Botanical families of plants and flowers
An integral part of biology, botany is the science devoted to the study of plants. It has several facets that link it to other life sciences. Botany, whose origins date back to Greco-Roman antiquity, was for a long time an annex of medicine, the study of plants being mainly motivated by their medicinal or even magical properties. Subsequently, she devoted herself mainly to the classification of plants, systematic, to the point of being caricatured as "the art of insulting plants in Latin" (Alphonse Karr, novelist and journalist, 1808-1890). Indeed, during the XXe century, this science has diversified into a large number of increasingly specialized disciplines, ranging from physiology to plant ecology, including genetics and phytosociology.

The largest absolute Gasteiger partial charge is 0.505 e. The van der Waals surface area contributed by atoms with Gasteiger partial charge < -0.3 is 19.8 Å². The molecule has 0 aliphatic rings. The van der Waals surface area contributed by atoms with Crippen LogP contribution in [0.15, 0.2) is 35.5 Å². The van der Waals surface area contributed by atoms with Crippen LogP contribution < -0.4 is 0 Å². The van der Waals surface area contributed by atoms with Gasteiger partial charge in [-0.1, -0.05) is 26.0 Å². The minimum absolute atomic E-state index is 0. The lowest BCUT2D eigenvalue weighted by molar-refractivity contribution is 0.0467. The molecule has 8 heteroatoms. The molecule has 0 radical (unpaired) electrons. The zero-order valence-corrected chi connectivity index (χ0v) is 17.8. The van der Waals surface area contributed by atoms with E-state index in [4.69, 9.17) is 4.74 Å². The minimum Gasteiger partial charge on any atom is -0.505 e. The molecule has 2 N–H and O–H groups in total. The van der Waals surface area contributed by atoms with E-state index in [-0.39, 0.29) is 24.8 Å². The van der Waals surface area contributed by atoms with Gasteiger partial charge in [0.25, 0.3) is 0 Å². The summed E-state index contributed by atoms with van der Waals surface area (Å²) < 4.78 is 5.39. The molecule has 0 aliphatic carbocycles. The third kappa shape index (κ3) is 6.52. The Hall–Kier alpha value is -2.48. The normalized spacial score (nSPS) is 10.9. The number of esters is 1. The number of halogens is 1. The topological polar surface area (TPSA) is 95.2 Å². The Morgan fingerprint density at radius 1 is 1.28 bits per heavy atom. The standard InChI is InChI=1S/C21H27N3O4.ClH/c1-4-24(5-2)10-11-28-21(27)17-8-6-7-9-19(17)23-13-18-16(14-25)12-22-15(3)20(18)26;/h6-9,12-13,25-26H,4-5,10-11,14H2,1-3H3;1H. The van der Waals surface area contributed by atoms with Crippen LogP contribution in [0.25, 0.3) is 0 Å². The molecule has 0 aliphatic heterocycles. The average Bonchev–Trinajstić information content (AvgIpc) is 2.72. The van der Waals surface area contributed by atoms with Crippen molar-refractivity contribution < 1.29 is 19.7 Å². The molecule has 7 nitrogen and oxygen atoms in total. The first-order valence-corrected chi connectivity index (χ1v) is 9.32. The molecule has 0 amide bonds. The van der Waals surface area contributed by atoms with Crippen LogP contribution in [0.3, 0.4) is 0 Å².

Among the botanical families of so-called "vegetable" plants, four families play an essential role for vegetables: Fabaceae (all dried vegetables including: bean, bean, lens, pea, Chickpea, soybean), They Solanaceae (The tomatoes and potatoes, but also theEggplant, peppers and peppers), They Brassicaceae, (cabbage, hub, radish, broccoli, Brussels sprouts, cauliflower, kohlrabi, rape, cress, rocket, rutabaga and aromatic herbs and condiments like mustard and horseradish.), and the Cucurbits (squash, pumpkin, cucumber, zucchini, pattypan, pumpkin, pumpkin and herbs aromatics and condiments such as cornichon and fruits like melon and watermelon). While three botanical families provide most of the aromatic herbs: Apiaceae (angelic, celery, chervil, fennel, lovage, parsley), the Lamiaceae (basil, caraway, hyssop, marjoram, melissa, mint, oregano, sarriette, sage, thyme) Et les Liliaceae (ail, asparagus, spring onion, chive, shallot, onion, leek).